Pedestrian Sundays expand

The successful Kensington Market Pedestrian Sundays are expanding to other neighbourhoods this year.

Both Baldwin Street Village and Mirvish Village (on Markham Street) will host three Pedestrian Sundays this year. They have chosen different Sundays from Kensington, so that there will be a Pedestrian Sunday most weekends of the month for both July and August.

• Baldwin should be 3rd Sunday of July, August & September
• Mirvish should be 2nd Sunday of July, August & Spetember
• Kensington should be last Sunday of the month from May to October.

photo by Himy Syed


  1. That leaves the THIRD sunday in July and August open.

    Yo Toronto! How’z about stepping up and creating a Pedestrian Sunday beyond the downtown core, in Scarborough, North York or Etobicoke…?

  2. There a very few places worth closing to cars outside of the old city of Toronto. I can only think of Weston, Eglinton West west of Allen Rd, maybe on Lake Shore and Royal York, in New Toronto/Mimico. There is nowhere in the inner burbs that can compete with the intimacy of downtown streets.

  3. there are already neighbourhoods in all parts of the City that shut down for street parties and festivals, just because they are not branded/marketed/organized by the good folks at Pedestrian Sundays crews doesn’t make them less valid… so what is it about them that makes them different, if anything? I also think it’s important to recognize that the burbs are different and you can’t always transfer downtown style organizing to the burbs.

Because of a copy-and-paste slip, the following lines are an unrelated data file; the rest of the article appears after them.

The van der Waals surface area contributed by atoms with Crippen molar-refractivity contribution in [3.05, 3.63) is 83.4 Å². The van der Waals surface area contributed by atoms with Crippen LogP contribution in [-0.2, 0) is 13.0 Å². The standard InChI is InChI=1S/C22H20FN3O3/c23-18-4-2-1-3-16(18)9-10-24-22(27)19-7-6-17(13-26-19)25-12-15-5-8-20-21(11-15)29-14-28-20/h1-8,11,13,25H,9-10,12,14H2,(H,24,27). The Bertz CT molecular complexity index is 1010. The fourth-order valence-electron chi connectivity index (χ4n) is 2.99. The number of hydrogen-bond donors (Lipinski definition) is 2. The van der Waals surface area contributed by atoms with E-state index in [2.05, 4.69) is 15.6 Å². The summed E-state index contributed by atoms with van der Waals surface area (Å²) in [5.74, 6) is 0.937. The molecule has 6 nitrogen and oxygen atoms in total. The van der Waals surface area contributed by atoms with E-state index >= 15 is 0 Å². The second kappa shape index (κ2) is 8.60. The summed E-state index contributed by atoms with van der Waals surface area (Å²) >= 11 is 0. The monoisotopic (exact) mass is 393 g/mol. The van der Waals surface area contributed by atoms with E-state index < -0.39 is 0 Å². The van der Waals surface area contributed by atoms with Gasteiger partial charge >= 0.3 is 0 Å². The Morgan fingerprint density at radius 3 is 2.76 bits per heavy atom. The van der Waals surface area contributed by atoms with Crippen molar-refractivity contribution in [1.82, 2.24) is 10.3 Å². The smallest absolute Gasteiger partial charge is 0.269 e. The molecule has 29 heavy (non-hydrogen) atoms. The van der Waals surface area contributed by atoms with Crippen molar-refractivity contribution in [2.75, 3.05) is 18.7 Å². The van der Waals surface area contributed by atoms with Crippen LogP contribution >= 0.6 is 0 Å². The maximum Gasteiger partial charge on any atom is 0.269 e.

4. Whenever I see a picture of Shamez, all I can think is, “Man, that guy cooks horse for a living.” Not that that fact at all bothers me (part of me thinks it’s kinda cool), but really… the dude cooks horse!

  5. These pedestrian sundays are great! Here’s hoping they are laying the groundwork for downtown Toronto becoming a patchwork of “campus-ized” zones. They wouldn’t necessarily have to totally exclude cars. The latest idea seems to be to remove the demarcation between street and sidewalk so that vehicles could still nose their way through if they so chose but with the awareness that pedestrians prevail.

  6. The residents and business owners in Kensington put in a lot of hardwork organizing the entertainment. They should be congratulated. Where has all of the business opposition to these street closings gone?

  7. Thanks for the congrats Hinley! The Pedestrian Sundays Working Group, led by Streets are for People!, has been doing it for the love for 3 seasons now and are thrilled to be moving into the 4th!

    There have been no complaints from merchants for some time now thankfully. Though PS favours bars & cafes, most merchants now seem to feel that Pedestrian Sundays are good for the market and business overall. Any complaints received over the years from residents/merchants have been considered fully and have informed our decisions moving forward.

    We couldn’t be happier that Baldwin and Mirvish Village have decided to give Pedestrian Sundays a try this year and we plan to continue spreading the initiative to as many suitable neighbourhoods as possible. Please get in touch if you’d like to see them in your neighbourhood –

  8. There are some festivals that shut down the main streets in the suburbs. I know in Etobicoke that Lakeshore is shut down for a community event a few times a year. They have their own little Santa Claus parade. Bloor street from Prince Edward to Aberfoyle (that’s around Royal York Station) is also closed for a street festival.

    They have festivals around High Park too. Also, Taste of the Danforth and the Beaches Jazz Festival are not right downtown but they close the street too!

    We do need more of them though 🙂

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